Inequality in access to higher education has become a pressing concern in Chile and many other developing countries in Latin America. With the existence of large barriers for access to higher education for poorer students, the study examines relevant questions by gathering evidence from Chile.
The context of Chile serves as a good case study as its access to higher education is assigned through a standardized test (a SAT-like test called Prueba de Seleccion Universitaria) that is shown to be strongly correlated with students' socio-economic backgrounds.
The study investigates the impacts of test preparation on access to higher education using experimental evidence from a randomised controlled trial. Scholarships are randomly offered to secondary school students from low or middle-income households (attending subsidised schools) with above average academic performance and who have applied for the programme. The scholarship is for attending a high quality test training institution.
Website : http://www.preuniversitariouc.cl/
Are financial constraints a relevant barrier for test preparation?
Is test preparation effective in increasing standardised test performance and, if so, in increasing access to higher education?
This is a randomised experiment designed to evaluate the effects of offering scholarships for high-quality test preparation to high achieving students. The study looks at the impact on test outcomes and entry to higher education in Chile.
Theory of change
In Chile, as in other developing countries, universities'particularly the leading universities'are heavily subsidised by the state. In a system where entrance exams heighten the problems of unequal access to higher education, those with the resources to make initial investments intest-training receive substantial returns and end up being the main beneficiaries of highly subsidised university education. If access to tutoring for the test distorts the supply of students into higher education (so that better-off, but potentially less-able students access the best universities) it will reduce the efficiency of human capital accumulation.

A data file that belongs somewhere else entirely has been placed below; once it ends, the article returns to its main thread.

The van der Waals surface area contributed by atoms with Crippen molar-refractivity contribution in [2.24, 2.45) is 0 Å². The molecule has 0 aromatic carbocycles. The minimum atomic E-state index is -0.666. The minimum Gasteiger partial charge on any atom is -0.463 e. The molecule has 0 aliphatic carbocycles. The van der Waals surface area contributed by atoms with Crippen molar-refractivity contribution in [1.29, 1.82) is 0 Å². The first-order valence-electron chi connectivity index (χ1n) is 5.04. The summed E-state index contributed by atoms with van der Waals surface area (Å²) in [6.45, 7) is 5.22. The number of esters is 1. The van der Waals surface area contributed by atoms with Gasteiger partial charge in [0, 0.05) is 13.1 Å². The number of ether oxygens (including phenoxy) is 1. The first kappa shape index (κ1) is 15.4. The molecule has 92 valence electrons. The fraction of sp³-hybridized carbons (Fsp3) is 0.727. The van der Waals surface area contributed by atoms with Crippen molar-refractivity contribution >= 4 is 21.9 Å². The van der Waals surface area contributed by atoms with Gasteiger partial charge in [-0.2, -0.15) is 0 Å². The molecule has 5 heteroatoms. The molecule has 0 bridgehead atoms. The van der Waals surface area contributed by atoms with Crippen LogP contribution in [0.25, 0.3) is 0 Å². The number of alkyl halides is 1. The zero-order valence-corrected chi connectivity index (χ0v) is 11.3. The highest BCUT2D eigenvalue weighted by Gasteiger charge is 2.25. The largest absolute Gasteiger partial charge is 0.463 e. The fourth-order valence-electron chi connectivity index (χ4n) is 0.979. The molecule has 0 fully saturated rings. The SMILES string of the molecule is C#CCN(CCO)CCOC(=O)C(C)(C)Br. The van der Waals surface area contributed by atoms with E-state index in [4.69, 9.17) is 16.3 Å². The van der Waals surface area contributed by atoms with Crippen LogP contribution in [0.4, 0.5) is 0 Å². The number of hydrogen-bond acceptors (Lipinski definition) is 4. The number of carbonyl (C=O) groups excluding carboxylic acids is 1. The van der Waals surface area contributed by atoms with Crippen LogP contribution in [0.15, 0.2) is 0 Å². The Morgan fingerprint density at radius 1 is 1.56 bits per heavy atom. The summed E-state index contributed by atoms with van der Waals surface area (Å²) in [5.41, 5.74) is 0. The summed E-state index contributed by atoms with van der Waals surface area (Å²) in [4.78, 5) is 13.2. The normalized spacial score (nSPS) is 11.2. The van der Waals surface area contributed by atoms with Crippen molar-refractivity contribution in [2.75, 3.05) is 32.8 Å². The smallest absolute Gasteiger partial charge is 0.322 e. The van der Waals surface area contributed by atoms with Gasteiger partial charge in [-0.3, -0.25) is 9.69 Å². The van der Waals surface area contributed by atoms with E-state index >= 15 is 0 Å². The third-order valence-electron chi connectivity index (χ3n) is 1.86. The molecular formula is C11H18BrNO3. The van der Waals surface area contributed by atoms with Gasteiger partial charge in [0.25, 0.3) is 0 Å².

This is relevant, not only in Chile, but also elsewhere in the developing world where governments must facilitate a process, usually through the importance placed on entrance exams, of rationing a limited supply of quality universities.
The study uses a randomised experiment design that assigns treatment across eligible applicants to the scholarships which allows comparison of the average outcomes of the treatment and the control group. Additionally the study uses instrumental variables (IV) estimation in order to measure the impact of attending a top pre-university programme on the same outcomes. First, it estimates the intention to treat effect to measure the direct impact of the scholarship offer. Second, by employing IV estimation it identifies a local average treatment effect for students of the scholarship programme on increasing the probability of attending a top university programme. The study further estimates regressions including interactions between treatment and school quality level for examining heterogeneous effects.
The main finding is that under regular circumstances (i.e a year with no students' protests), the offer of the scholarship had no significant impact on students' results. Interestingly, receiving the offer of a scholarship led students to substitute school work with preuniversitarios (private institutions dedicated to test preparation) work and overall there were no gains on students' performance. However, in the year with students' protests, where students suffered the consequences of lost school days due to the protests, the scholarship offer had sizable impacts.